Italy’s general election over the weekend showed a surprisingly strong result for the populist, euroskeptic parties, sparking fears the eurozone’s third-largest economy will be stuck with months of political instability.
Around half of the voters in Sunday’s vote cast their ballot in favor of anti-establishment parties 5 Star Movement and Lega, formerly Lega Nord, while the mainstream parties suffered a drop in support. However, neither managed to win an outright majority. That indicates a hung parliament and political gridlock that could leave Italy in limbo for months, as parties wrangle over possible coalitions.
The inconclusive result sent Italian stocks lower on Monday, with the FTSE MIB Index
ending down 1.3%. The benchmark, however, rebounded on Tuesday to trade 1.1% higher.
Analysts braced for tough negotiations ahead and warned the messy result could soon lead to new elections. Here’s a round up of the initial comments:
• “After 2017 ultimately proved benign for eurozone political risk, the unexpected strong performance of the 5 Star Movement (M5S) brings these threats very much back to the forefront. Though M5S officials have toned down anti-euro rhetoric in recent months, the euroscepticism within the bloc could ultimately re-introduce the existential threat to eurozone stability long thought diminished. Forming a government has many challenges, but this result could dent the strong consensus support the euro currently enjoys. Italian bond spreads also have scope to widen modestly from current levels.” — Timothy Graf, head of macro strategy for EMEA at State Street Global Markets
• “It may take months of tortuous negotiations to form a government which apparently will need to be backed by one of the two big radical parties, the 5Stars or the eurosceptic Lega. The tail risk that Italy may be heading for a euro referendum remains low. Still, it is not zero. The result will force parties of very different persuasions to compromise. That makes truly radical outcomes unlikely.” — Holger Schmieding and Carsten Hesse, economists at Berenberg
• “A broad grand coalition would be well received by markets as it could result in political stability and fiscal discipline. Repeat elections could prolong uncertainty and weigh on Italian assets. An anti-establishment alliance of M5S and Lega, the worst case scenario for markets, looks unlikely due to different programs.” — Matteo Ramenghi, chief investment officer for Italy, UBS Wealth Management.
• “The complexity of the Italian voting system makes it very difficult to establish what happens next and when, but neither of the anti-establishment Five Star movement or League parties are an attractive option for markets or the euro. Against this negative backdrop, investors can only be grateful that German coalition talks finally reached a conclusion, with Angela Merkel managing to hold on to her position as long-serving Chancellor, albeit in a fragile alliance.” — Rebecca O’Keeffe, head of investment at Interactive Investor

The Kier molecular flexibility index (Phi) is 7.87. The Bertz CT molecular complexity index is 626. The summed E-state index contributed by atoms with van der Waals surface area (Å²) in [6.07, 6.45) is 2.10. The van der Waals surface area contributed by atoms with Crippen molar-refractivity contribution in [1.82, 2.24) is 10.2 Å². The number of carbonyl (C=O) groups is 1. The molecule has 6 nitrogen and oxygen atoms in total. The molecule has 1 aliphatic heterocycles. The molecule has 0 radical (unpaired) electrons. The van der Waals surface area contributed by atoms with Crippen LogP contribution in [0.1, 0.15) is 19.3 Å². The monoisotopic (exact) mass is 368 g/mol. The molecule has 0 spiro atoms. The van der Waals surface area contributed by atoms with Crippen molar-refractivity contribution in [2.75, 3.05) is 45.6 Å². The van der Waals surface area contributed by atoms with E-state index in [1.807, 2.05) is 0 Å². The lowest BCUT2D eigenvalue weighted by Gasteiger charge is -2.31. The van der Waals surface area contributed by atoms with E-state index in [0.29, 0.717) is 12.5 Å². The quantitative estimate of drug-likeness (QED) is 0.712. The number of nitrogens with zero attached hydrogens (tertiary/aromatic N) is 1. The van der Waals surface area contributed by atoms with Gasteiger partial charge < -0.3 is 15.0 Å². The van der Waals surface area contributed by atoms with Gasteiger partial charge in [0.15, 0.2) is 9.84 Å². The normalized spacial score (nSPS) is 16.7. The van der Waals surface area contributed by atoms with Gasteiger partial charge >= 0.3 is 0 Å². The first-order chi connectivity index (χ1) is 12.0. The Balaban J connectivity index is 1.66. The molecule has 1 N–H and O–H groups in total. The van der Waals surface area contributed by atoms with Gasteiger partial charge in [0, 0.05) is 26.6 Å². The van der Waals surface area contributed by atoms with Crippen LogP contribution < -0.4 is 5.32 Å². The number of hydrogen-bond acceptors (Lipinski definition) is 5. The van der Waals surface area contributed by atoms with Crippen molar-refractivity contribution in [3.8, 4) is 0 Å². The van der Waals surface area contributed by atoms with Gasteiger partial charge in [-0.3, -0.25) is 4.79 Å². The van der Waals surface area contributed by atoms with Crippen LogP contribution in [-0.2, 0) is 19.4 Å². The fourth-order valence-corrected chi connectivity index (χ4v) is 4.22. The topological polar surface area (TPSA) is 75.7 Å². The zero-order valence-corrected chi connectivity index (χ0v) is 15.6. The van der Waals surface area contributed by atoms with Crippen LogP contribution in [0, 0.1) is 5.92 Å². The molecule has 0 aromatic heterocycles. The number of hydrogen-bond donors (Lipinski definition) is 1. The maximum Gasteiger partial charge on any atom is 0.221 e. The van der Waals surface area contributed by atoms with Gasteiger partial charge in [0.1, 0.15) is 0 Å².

• “Even in the case of a euroskeptic coalition of Five Star and Northern League emerging, we still think that the actual euro exit risk is low. However, such an outcome would still be the most adverse one for markets, given the combination of reform roll-back and significant fiscal easing, which could bring Italy’s debt woes quickly back into focus.” — Danske Bank analysts
Danske Bank also highlighted how different the various parties are on the political spectrum, as shown in this chart below.
• “The big take away from these elections has been the extent to which the Italians have fallen out of love with the EU, voting in favour of far right and anti-establishment parties. Sweeping gains by anti-establishment, euroskeptic parties, such as the 5 Star Movement and the Lega Nord highlight the discontent felt by Italians over high levels of immigration and unemployment in Europe’s third-largest economy.
All the more surprising given that Italy is one of the founding members of the EU and has traditionally been one of its strongest supporters. A period of intense negotiations is set to begin late March/ early April in an attempt to form a government. The messy election outcome ensures a cloud of uncertainty will hover over Italy for the immediate future.” — Jasper Lawler, head of research at London Capital Group
• “We expect the formation of a wide and heterogeneous coalition that could include anti-system parties. We do not expect such a coalition to deliver meaningful structural reforms, and depending on its composition, we see the risk that previous reforms could be unraveled. Over the medium term, we remain of the view that the next legislature will be characterized by political instability that could culminate in government crisis and or snap elections.”— Barclays analysts